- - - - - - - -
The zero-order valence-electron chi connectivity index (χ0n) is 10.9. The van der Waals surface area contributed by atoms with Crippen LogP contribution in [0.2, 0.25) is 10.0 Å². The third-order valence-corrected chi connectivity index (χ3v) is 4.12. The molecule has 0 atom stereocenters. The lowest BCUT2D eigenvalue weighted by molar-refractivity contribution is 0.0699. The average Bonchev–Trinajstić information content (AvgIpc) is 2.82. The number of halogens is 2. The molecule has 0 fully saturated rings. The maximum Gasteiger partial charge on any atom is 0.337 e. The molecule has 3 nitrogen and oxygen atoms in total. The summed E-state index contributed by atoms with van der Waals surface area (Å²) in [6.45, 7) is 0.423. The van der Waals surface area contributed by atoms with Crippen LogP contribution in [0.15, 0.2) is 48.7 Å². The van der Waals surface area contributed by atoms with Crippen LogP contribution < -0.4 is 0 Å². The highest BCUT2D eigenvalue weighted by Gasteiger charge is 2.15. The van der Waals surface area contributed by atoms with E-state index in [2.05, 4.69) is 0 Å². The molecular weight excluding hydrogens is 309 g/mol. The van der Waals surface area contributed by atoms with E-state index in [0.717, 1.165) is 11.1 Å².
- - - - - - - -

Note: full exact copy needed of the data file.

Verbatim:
The zero-order valence-electron chi connectivity index (χ0n) is 10.9. The van der Waals surface area contributed by atoms with Crippen LogP contribution in [0.2, 0.25) is 10.0 Å². The third-order valence-corrected chi connectivity index (χ3v) is 4.12. The molecule has 0 atom stereocenters. The lowest BCUT2D eigenvalue weighted by molar-refractivity contribution is 0.0699. The average Bonchev–Trinajstić information content (AvgIpc) is 2.82. The number of halogens is 2. The molecule has 0 fully saturated rings. The maximum Gasteiger partial charge on any atom is 0.337 e. The molecule has 3 nitrogen and oxygen atoms in total. The summed E-state index contributed by atoms with van der Waals surface area (Å²) in [6.45, 7) is 0.423. The van der Waals surface area contributed by atoms with Crippen LogP contribution in [0.15, 0.2) is 48.7 Å². The van der Waals surface area contributed by atoms with Crippen LogP contribution < -0.4 is 0 Å². The highest BCUT2D eigenvalue weighted by Gasteiger charge is 2.15. The van der Waals surface area contributed by atoms with E-state index in [2.05, 4.69) is 0 Å². The molecular weight excluding hydrogens is 309 g/mol. The van der Waals surface area contributed by atoms with E-state index in [0.717, 1.165) is 11.1 Å².